The alt world

Crypto regulations per country

Below a list of countries that have regulations or a ban on crypto exchanges:


Doesn’t support internet money.

In 2018, Algeria outlawed the use of cryptocurrencies. A translation of the law from Arabic defines cryptocurrency as: 

“A virtual currency is one used by internet users over the internet. It is characterized by the absence of physical support such as coins, paper money, or payments by check or credit card.” 


Doesn’t support crypto.

Since 2017, Bangladesh has banned cryptocurrencies. The central bank warned against transactions in bitcoin. As it said these are illegal. As a result, trading with unnamed people may go against the country’s Money Laundering Prevention Act.

It asked citizens “to refrain from performing, assisting, and advertising all kind of transactions through virtual currencies like Bitcoin to avoid financial and legal damage.” 


Active ban on cryptos.

Bolivia’s central bank banned any decentralized cryptocurrencies in 2014. It made provisions to allow those created by the government, however. This ruling was put in place to protect the national currency and protect investors. 

At the time, Bolivia was the only country in South America with an outright ban.


Continuing threat for crypto exchanges. Deleloping it’s own crypto currency, the Digital Yuan.


Cryptos are Haram.

Cryptocurrencies are not directly banned in Egypt. However, the Islamic legislator declared transactions with cryptocurrencies haram (prohibited) under Sharia law, in 2017. 

The Dar al-Ifta considers cryptocurrencies possibly damaging to national security and the economic health of Egypt. 


has an active ban on crypto.

Ecuador quickly followed Bolivia, implementing an outright ban on decentralized currencies, later in 2014. 

In a vote in the National Assembly, the government amended the monetary and financial laws to allow for payments using “electronic money,” while prohibiting coins not controlled by the state. 


Continues with threat of crypto ban, not yet active.

India’s government has yet to pass anti-crypto regulations. However, a draft bill proposing the ban on private cryptocurrencies will soon go before the Indian parliament. One of the reasons is because it believes cryptocurrencies fund illegal activities. 

However, the government isn’t against digital currencies entirely. It is also looking at its own central bank digital currency (CBDC), the digital rupee.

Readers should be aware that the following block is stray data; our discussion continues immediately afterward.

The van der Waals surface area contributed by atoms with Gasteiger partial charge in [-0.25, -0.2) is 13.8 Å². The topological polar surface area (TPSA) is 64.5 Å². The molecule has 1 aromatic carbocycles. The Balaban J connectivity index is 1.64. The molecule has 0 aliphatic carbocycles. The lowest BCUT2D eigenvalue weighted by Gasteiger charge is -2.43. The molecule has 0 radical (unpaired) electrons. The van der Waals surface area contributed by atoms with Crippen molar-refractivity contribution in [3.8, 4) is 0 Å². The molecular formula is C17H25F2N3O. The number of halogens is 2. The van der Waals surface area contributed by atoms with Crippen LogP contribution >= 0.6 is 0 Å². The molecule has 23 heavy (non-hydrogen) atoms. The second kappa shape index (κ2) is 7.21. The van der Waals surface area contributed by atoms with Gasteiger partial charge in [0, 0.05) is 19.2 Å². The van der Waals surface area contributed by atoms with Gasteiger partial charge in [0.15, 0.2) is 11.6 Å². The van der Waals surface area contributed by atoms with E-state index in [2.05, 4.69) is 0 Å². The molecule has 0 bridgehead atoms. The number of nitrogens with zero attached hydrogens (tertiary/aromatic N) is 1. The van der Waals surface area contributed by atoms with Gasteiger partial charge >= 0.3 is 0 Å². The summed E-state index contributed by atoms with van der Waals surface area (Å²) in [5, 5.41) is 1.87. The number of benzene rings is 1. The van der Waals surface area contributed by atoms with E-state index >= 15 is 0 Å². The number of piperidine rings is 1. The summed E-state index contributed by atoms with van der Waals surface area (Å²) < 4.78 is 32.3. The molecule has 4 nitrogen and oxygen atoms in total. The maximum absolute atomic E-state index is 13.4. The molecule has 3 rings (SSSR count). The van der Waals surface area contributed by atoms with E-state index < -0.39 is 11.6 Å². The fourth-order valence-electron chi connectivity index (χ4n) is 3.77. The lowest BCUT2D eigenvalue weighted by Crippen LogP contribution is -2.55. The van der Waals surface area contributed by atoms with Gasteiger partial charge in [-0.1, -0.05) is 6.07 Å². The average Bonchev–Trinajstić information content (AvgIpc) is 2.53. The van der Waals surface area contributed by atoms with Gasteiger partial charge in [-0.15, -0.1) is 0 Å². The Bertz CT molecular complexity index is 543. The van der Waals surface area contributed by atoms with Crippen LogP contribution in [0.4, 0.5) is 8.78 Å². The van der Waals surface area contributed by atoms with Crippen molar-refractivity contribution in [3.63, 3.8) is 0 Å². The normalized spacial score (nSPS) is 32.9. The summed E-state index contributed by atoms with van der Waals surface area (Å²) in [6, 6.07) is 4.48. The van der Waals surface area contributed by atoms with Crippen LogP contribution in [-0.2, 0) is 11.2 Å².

Trading crypto can mean jail.

Nepal banned cryptocurrencies in a 2017 notice by the Nepal Rastra Bank. 

Shortly after this notice, law enforcement arrested seven people for running a cryptocurrency exchange. At the time, they faced fines and possible jail time. Currently, the case is still pending. 


Active ban on crypto exchanges focussed on banks and financial institutions.

Nigeria doubled down on its crypto ban in February 2021. The largest cryptocurrency market in Africa has had a ban on banks and financial institutions providing on and off-ramp crypto services since 2017. 

In addition, the announcement even threatened to close bank accounts found using cryptocurrency exchanges.


Prohibits banks from dealing with crypto. Qatar warned banks against trading in cryptocurrencies, in 2018. 

A circular from the Supervision and Control of Financial Institution Division at Qatar’s Central Bank warned banks not “deal with bitcoin, or exchange it with another currency, or open an account to deal with it, or send or receive any money transfers for the purpose of buying or sell this currency.” Those caught were told they will face penalties. 

South Korea

Not interested in privacy coins.

Cryptocurrencies are legal in South Korea, with some big players coming from the region. However, the country started 2021 by banning privacy coins like zcash (ZEC) and monero (XMR). The government told crypto exchanges in the country to delist the coins from March 21. 

The reasons for the ban are related to cybercrime syndicates and money laundering. As a result, the South Korean government considers the extent to which privacy coins provide anonymity a hindrance to law enforcement. 


Ban on crypto payments. Government is actively trying to take down crypto trading platforms, as they consider crypto a risk to investors.

The central bank of Turkey enacted a ban on cryptocurrency payments. However, this move wasn’t a surprise, as the country had been tightening restrictions on the cryptocurrency exchanges over the last few months. 

Turkey’s reason for this ban is the lack of regulation and a central authority for the coins.


Continuing threat for crypto ban, is thinking about own digital currency, the Digital Dollar.


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